Why Jefferson felt he should give that comment is beyond me.

  8. Gravatar of Ricardo Ricardo
    19. June 2023 at 20:53

    Not on topic but…

    When I saw the TDS (Trump Derangement Syndrome) crowd, begin to cry about how this artist’s sketch was “too good looking” I just had to post so that Sumner gets angry. We know Scott is part of the anti-trumper, never-trumper, trump is hitler, OMG we will all die because Trump is in office lunatic crowd, so this tweet should make him rage uncontrollably for a couple weeks.

    Quick. Ban the NY post for spreading “Misinformation.” Wouldn’t want those Biden emails to get out. How dare they draw a good looking Trump.


  9. Gravatar of spencer spencer
    21. June 2023 at 04:47

    QT should be accelerated, and the administered rates dropped. M2 might have dropped by $759 billion since October 2022, but large CDs have increased by $403 billion since then (and large CDs aren’t included in M2).

    In the commercial banking system, time deposits are just demand deposits that have shifted deposit classifications. That’s how both fractional reserve and prudential reserve banking systems work. Banks are not intermediary financial institutions. Deposits are the result of lending, not the other way around.

  10. Gravatar of spencer spencer
    21. June 2023 at 05:19

    In the FOMC’s Statement on Longer-Run Goals and Monetary Policy Strategy

    “The Federal Open Market Committee (FOMC) is firmly committed to fulfilling its statutory mandate from the Congress of promoting maximum employment, stable prices, and moderate long-term interest rates”

    “Waller indicates that he is open to conducting QT while also cutting rates.”

    That’s the prescription. Interest is the price of credit. The price of money is the reciprocal of the price level.

    You drain reserves (like Bernanke did), and then gradually drive the banks out of the savings business (which doesn’t reduce the size of the payment’s system).

  11. Gravatar of spencer spencer
    21. June 2023 at 11:04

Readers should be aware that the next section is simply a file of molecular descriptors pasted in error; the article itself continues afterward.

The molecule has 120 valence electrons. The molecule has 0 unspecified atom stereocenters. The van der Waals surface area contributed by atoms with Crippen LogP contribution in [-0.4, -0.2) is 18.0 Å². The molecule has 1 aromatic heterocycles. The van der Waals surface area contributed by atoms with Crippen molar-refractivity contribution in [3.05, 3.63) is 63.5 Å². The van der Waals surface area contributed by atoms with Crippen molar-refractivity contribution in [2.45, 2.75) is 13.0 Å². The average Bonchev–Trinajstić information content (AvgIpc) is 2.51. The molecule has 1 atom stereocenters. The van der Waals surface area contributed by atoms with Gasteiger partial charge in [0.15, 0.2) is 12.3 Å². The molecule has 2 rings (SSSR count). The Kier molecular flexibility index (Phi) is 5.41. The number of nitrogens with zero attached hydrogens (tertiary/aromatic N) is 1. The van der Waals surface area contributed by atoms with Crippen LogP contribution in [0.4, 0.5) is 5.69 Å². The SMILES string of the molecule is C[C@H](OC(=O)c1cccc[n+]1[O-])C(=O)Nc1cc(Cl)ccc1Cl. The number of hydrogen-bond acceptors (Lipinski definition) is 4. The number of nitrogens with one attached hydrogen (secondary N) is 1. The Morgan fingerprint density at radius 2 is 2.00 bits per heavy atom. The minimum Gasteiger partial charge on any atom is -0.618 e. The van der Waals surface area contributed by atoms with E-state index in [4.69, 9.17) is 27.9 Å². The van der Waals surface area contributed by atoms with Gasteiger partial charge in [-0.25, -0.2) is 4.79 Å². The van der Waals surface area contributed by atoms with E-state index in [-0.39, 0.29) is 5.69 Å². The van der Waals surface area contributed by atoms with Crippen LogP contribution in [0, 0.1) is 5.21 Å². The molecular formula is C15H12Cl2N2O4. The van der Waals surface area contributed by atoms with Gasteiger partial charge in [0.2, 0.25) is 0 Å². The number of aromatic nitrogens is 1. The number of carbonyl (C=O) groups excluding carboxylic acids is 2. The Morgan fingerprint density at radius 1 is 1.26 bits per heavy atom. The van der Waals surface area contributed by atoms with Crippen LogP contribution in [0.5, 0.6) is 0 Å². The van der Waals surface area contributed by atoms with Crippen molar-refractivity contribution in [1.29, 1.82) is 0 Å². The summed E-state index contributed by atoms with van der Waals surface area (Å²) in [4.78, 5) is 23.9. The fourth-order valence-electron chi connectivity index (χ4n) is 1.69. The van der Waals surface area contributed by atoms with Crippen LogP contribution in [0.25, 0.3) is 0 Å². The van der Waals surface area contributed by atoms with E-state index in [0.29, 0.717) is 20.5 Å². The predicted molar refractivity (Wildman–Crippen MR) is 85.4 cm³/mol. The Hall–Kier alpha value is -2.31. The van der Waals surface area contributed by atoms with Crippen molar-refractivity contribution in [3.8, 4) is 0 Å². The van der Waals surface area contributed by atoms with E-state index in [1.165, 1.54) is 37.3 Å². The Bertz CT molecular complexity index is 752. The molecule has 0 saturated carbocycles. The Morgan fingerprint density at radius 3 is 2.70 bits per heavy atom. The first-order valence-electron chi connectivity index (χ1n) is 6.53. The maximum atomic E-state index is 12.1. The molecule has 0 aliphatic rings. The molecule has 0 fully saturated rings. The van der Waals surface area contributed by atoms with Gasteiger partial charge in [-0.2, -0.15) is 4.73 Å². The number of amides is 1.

As fantastic as it sounds, economics is an exact science (like Irving Fisher said). But people like Jerome Powell don’t get money and central banking. Powell thinks banks are intermediaries between savers and borrowers. Powell’s peanut sized brain thinks in terms of an individual bank, as opposed to the commercial banking system as a whole (i.e., conceptually).

    All time deposits are derived from demand deposits. As time deposits grow, demand deposits are depleted dollar for dollar. It’s a closed system. All deposits are the result of lending, not the other way around.

    And saver-holders never transfer their savings outside of the banks unless they are hoarding currency or convert it to another national currency, e.g., FDI.

    “Liquidity Regulation” went the way of Regulation Q Ceilings.

    Chat GPT: “The rationale for Regulation Q ceilings was to protect the profitability and stability of banks by reducing their cost of funding and discouraging excessive competition for deposits23. However, the regulation also had unintended consequences, such as creating a gap between market interest rates and deposit rates, encouraging disintermediation (the movement of funds from banks to other financial institutions that could offer higher returns), and stimulating the growth of money market funds and other alternatives to bank deposits.”

    That’s the pervasive thinking. In reality, unknown to Chat GPT, the NBFIs are not in competition with the DFIs. The NBFIs are the DFI’s customers. I.e., since 1933 disintermediation is a term that only applies to the nonbanks.

    You can’t trust machine learning. And you can’t trust Powell.

  12. Gravatar of Gaga Sam Gaga Sam
    21. June 2023 at 12:17

    Or alternatively stop trying to control the quantity of money in the economy and just let it float to where it wants to be.

    We don’t decide how many apples and tomatoes to supply.

    Demand isn’t infinite for money either. Creditworthiness is a finite resource. Therefore the market can determine the appropriate level of supply and price just as it does apples and tomatoes.

    We don’t need centrally planned artificial interventions by wonks in ivory towers.

    It’s not money supply that matters. It’s money flow.

    The market for money is not the place for the system stabilisation policy. That is better dealt with via a price anchor – as MMT explains.

  13. Gravatar of ssumner ssumner
    21. June 2023 at 21:03

    “We don’t decide how many apples and tomatoes to supply.”

    Who is we? Apple suppliers?

  14. Gravatar of spencer spencer
    22. June 2023 at 04:25

    O/N RRP volumes dipped below 2 trillion. MMMF rates, T-bills, are now higher than the award rate. That increases liquidity.

  15. Gravatar of Michael Rulle Michael Rulle
    23. June 2023 at 11:38

    Agree we should do daily rate change. It’s hard to believe Jefferson does not realize how stupid he seems. Maybe we should have lowered rates by 100bp and raise it by 150 at next meeting. Think of all the extra information we could have! Also, imagine if the Barclays Capital guy is correct in his logic. That’s quite a damning statement about the idiocy of the Fed. What happened to these guys?

    I have never seen a Fed so in your face stupid—led by Powell of course. . At least when Bernanke was wrong it was relatively complex situation

Leave a Reply